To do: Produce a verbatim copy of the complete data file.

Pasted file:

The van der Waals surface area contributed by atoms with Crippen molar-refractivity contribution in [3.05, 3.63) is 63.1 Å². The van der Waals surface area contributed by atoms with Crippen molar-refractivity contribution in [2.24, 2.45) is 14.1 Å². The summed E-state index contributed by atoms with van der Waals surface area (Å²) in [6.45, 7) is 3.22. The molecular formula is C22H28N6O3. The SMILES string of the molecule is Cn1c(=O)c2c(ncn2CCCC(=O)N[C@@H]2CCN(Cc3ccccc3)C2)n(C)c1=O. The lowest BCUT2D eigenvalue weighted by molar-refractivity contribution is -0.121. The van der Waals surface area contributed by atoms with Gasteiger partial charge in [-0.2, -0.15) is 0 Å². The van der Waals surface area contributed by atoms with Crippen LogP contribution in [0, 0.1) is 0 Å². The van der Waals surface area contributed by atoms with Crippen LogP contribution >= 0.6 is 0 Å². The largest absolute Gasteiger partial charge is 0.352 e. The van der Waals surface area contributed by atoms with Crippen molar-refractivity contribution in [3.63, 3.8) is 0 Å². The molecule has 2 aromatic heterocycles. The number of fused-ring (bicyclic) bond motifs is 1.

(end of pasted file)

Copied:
The van der Waals surface area contributed by atoms with Crippen molar-refractivity contribution in [3.05, 3.63) is 63.1 Å². The van der Waals surface area contributed by atoms with Crippen molar-refractivity contribution in [2.24, 2.45) is 14.1 Å². The summed E-state index contributed by atoms with van der Waals surface area (Å²) in [6.45, 7) is 3.22. The molecular formula is C22H28N6O3. The SMILES string of the molecule is Cn1c(=O)c2c(ncn2CCCC(=O)N[C@@H]2CCN(Cc3ccccc3)C2)n(C)c1=O. The lowest BCUT2D eigenvalue weighted by molar-refractivity contribution is -0.121. The van der Waals surface area contributed by atoms with Gasteiger partial charge in [-0.2, -0.15) is 0 Å². The van der Waals surface area contributed by atoms with Crippen LogP contribution in [0, 0.1) is 0 Å². The van der Waals surface area contributed by atoms with Crippen LogP contribution >= 0.6 is 0 Å². The largest absolute Gasteiger partial charge is 0.352 e. The van der Waals surface area contributed by atoms with Crippen molar-refractivity contribution in [3.63, 3.8) is 0 Å². The molecule has 2 aromatic heterocycles. The number of fused-ring (bicyclic) bond motifs is 1.